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Film Review: A Prophet

March 4, 2010 - 11:54 pm

When people ask me what to go see during the first few months of the year, I always tell them that this is the best time there is for foreign films. Really. The studios don’t have much to offer, so the subtitled pictures finally get a chance to see the inside of a theater. This year’s Best Foreign Language Film Oscar race looks to be a good one, too. The current front runners are The White Ribbon and A Prophet, which opens today at Landmark Hillcrest, and is reviewed below by San Diego filmmaker Jay Drose, who has been working with me the past few months.

A Prophet
Directed by Jacques Audiard
Starring Tahar Rahim, Niels Arestrup, Hichem Yacoubi
Rated R
CityBeat rating: 8

By Jay Drose

In the bleak, snowy courtyard of a prison in France, Malik El Djebena (Tahar Rahim) is approached by Cesar (Niels Arestrup), the aging yet intimidating boss of the Corsican mafia. He’s given an ultimatum: kill Reyeb (Hichem Yacoubi), a fellow Arab, or be killed himself. Malik staggers away, muttering that he couldn’t possibly kill anyone, and because we never learn why Malik is serving a six-year sentence or why he has no enemies or friends or religion to account for, we believe him. The stakes are achingly clear, however, since this is a place where you need allies, protection, and an ability to carry out a task like this one, no questions asked.

This is what director Jacques Audiard investigates in his new film, A Prophet, which opens at Landmark Hillcrest today, and which swept the French version of the Oscars, won the Grand Jury prize at Cannes last year, and has been nominated for the Best Foreign Language Film Oscar. It’s a complete and well-articulated film that avoids the trendy beat of jail crime and its popular slickness. For example, Malik is taught by one of Cesar’s men that he’ll have to store a razor inside his mouth until Reyeb lets his guard down. But it all goes wrong when Malik starts bleeding from his mouth, giving himself away, and turning a bad situation into something much worse. Hits aren’t pretty and guilt still persists, even in prison.

After the mission is carried out, Malik serves two parallel prison sentences: one for the people of France, another for Cesar. He makes coffee, cleans, and brings newspapers and lunch to the Corsicans, learning their language on the sly, and creating a bigger role for himself in Cesar’s ring. But no matter how obedient Malik is to Cesar, there is never any sense of sentimentality between the two. There is always an underlying racism to the relationship and because of that fact, Malik never ceases to build himself up to end Cesar’s dying reign, eventually turning himself into an ironic symbol that stands against the interconnected, indefinite corruption that fights for staying power. When Malik started his sentence he was nineteen years old, illiterate, friendless and poor. It took a prison sentence for him to become an actual criminal and a real threat to the divisions of power.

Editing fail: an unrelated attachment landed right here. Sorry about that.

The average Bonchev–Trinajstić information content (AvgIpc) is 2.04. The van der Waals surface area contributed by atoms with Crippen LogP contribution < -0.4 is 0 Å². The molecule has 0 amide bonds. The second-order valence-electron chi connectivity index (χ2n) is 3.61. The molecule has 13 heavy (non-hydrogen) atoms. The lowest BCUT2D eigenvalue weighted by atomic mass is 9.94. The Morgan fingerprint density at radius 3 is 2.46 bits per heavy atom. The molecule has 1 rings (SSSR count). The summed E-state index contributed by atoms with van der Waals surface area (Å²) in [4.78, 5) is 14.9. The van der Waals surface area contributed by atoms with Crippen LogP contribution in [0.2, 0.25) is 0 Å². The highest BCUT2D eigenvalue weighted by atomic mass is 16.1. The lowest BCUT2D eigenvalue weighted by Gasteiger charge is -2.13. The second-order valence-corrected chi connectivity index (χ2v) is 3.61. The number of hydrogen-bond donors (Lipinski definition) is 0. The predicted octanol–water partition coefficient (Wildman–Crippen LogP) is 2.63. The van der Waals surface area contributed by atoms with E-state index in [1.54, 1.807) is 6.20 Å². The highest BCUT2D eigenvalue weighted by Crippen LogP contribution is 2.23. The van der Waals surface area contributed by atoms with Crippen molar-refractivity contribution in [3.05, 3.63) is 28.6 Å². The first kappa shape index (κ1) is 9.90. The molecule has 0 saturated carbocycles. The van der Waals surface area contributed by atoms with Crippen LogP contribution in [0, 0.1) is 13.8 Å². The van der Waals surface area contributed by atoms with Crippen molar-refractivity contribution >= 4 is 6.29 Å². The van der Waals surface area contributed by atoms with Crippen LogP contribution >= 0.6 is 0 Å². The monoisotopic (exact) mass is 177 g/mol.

The strongest element of A Prophet is the ease in which it navigates past the zero-sum nature of most stories set inside prisons. Audriard spends no time lamenting the iron bars around the characters; these are people who are alive and resourceful. The performances are so strong they draw little attention to themselves. There is a great sense of ease and authenticity amongst the characters as they roam inside the shamefully overcrowded, real world environment of the French prison system.

This isn’t always a steely-eyed look at the prison system and its cyclical environment of crime and punishment. There are moments in which Audiard leaves the endless climate of vengeance and instead daydreams. Towards the end, in an unforgettable scene of intensity, we see the smile of a man who has built himself wealth, power, and trust in the vulnerable world of crime. The title enters into the equation in that one scene, and we are left with the sense that amongst his many new talents, Malik has also aquired foresight—or at least enough of it to let himself daydream and enjoy the freedom of standing on a white sandy beach in the French Riviera.

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